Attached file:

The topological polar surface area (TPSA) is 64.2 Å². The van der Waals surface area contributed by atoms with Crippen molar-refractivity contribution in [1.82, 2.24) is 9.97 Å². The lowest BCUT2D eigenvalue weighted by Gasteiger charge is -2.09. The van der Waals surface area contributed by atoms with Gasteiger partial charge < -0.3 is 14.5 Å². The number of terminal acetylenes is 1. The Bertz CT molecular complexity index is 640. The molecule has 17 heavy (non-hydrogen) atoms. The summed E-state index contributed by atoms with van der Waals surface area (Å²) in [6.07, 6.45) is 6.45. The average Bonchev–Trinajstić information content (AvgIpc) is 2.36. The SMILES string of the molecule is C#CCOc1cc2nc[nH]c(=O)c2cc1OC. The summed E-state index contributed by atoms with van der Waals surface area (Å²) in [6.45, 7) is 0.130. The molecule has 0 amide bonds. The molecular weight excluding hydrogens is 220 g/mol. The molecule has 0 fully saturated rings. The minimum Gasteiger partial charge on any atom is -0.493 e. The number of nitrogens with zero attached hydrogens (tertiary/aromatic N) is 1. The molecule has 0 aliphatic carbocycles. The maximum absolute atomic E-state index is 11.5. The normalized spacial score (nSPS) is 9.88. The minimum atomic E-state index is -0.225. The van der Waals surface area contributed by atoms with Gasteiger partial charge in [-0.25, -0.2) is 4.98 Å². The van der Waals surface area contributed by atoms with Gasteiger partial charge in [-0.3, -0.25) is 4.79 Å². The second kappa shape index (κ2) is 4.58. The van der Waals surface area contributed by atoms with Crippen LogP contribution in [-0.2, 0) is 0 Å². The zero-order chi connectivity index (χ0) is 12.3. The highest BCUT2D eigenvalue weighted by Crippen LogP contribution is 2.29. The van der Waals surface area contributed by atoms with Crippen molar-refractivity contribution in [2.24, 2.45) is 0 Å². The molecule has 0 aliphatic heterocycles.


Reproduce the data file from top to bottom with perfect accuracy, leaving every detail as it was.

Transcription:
The topological polar surface area (TPSA) is 64.2 Å². The van der Waals surface area contributed by atoms with Crippen molar-refractivity contribution in [1.82, 2.24) is 9.97 Å². The lowest BCUT2D eigenvalue weighted by Gasteiger charge is -2.09. The van der Waals surface area contributed by atoms with Gasteiger partial charge < -0.3 is 14.5 Å². The number of terminal acetylenes is 1. The Bertz CT molecular complexity index is 640. The molecule has 17 heavy (non-hydrogen) atoms. The summed E-state index contributed by atoms with van der Waals surface area (Å²) in [6.07, 6.45) is 6.45. The average Bonchev–Trinajstić information content (AvgIpc) is 2.36. The SMILES string of the molecule is C#CCOc1cc2nc[nH]c(=O)c2cc1OC. The summed E-state index contributed by atoms with van der Waals surface area (Å²) in [6.45, 7) is 0.130. The molecule has 0 amide bonds. The molecular weight excluding hydrogens is 220 g/mol. The molecule has 0 fully saturated rings. The minimum Gasteiger partial charge on any atom is -0.493 e. The number of nitrogens with zero attached hydrogens (tertiary/aromatic N) is 1. The molecule has 0 aliphatic carbocycles. The maximum absolute atomic E-state index is 11.5. The normalized spacial score (nSPS) is 9.88. The minimum atomic E-state index is -0.225. The van der Waals surface area contributed by atoms with Gasteiger partial charge in [-0.25, -0.2) is 4.98 Å². The van der Waals surface area contributed by atoms with Gasteiger partial charge in [-0.3, -0.25) is 4.79 Å². The second kappa shape index (κ2) is 4.58. The van der Waals surface area contributed by atoms with Crippen LogP contribution in [-0.2, 0) is 0 Å². The zero-order chi connectivity index (χ0) is 12.3. The highest BCUT2D eigenvalue weighted by Crippen LogP contribution is 2.29. The van der Waals surface area contributed by atoms with Crippen molar-refractivity contribution in [2.24, 2.45) is 0 Å². The molecule has 0 aliphatic heterocycles.